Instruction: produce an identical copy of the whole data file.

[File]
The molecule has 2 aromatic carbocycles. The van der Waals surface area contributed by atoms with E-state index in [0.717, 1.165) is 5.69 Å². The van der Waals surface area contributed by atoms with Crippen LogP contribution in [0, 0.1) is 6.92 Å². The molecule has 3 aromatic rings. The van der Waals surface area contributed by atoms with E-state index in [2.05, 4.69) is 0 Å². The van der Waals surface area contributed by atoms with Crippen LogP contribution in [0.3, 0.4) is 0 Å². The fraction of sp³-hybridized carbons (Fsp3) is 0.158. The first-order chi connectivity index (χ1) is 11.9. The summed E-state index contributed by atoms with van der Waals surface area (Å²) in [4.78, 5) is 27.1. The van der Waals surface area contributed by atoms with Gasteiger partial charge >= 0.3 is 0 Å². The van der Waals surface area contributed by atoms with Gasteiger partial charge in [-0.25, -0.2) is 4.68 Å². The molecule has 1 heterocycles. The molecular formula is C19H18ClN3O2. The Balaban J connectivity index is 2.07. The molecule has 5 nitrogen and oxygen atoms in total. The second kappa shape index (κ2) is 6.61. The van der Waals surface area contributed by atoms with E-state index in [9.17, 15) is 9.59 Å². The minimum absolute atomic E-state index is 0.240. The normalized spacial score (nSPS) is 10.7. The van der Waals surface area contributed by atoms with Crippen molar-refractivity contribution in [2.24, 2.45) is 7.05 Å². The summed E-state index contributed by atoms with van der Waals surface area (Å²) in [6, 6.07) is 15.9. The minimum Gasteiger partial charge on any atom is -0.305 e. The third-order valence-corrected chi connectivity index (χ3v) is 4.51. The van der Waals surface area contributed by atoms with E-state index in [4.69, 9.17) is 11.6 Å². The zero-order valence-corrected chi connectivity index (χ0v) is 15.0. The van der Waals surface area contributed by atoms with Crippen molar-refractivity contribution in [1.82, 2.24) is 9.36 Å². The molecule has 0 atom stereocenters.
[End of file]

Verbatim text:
The molecule has 2 aromatic carbocycles. The van der Waals surface area contributed by atoms with E-state index in [0.717, 1.165) is 5.69 Å². The van der Waals surface area contributed by atoms with Crippen LogP contribution in [0, 0.1) is 6.92 Å². The molecule has 3 aromatic rings. The van der Waals surface area contributed by atoms with E-state index in [2.05, 4.69) is 0 Å². The van der Waals surface area contributed by atoms with Crippen LogP contribution in [0.3, 0.4) is 0 Å². The fraction of sp³-hybridized carbons (Fsp3) is 0.158. The first-order chi connectivity index (χ1) is 11.9. The summed E-state index contributed by atoms with van der Waals surface area (Å²) in [4.78, 5) is 27.1. The van der Waals surface area contributed by atoms with Gasteiger partial charge >= 0.3 is 0 Å². The van der Waals surface area contributed by atoms with Gasteiger partial charge in [-0.25, -0.2) is 4.68 Å². The molecule has 1 heterocycles. The molecular formula is C19H18ClN3O2. The Balaban J connectivity index is 2.07. The molecule has 5 nitrogen and oxygen atoms in total. The second kappa shape index (κ2) is 6.61. The van der Waals surface area contributed by atoms with E-state index in [9.17, 15) is 9.59 Å². The minimum absolute atomic E-state index is 0.240. The normalized spacial score (nSPS) is 10.7. The van der Waals surface area contributed by atoms with Crippen molar-refractivity contribution in [2.24, 2.45) is 7.05 Å². The summed E-state index contributed by atoms with van der Waals surface area (Å²) in [6, 6.07) is 15.9. The minimum Gasteiger partial charge on any atom is -0.305 e. The third-order valence-corrected chi connectivity index (χ3v) is 4.51. The van der Waals surface area contributed by atoms with E-state index in [4.69, 9.17) is 11.6 Å². The zero-order valence-corrected chi connectivity index (χ0v) is 15.0. The van der Waals surface area contributed by atoms with Crippen molar-refractivity contribution in [1.82, 2.24) is 9.36 Å². The molecule has 0 atom stereocenters.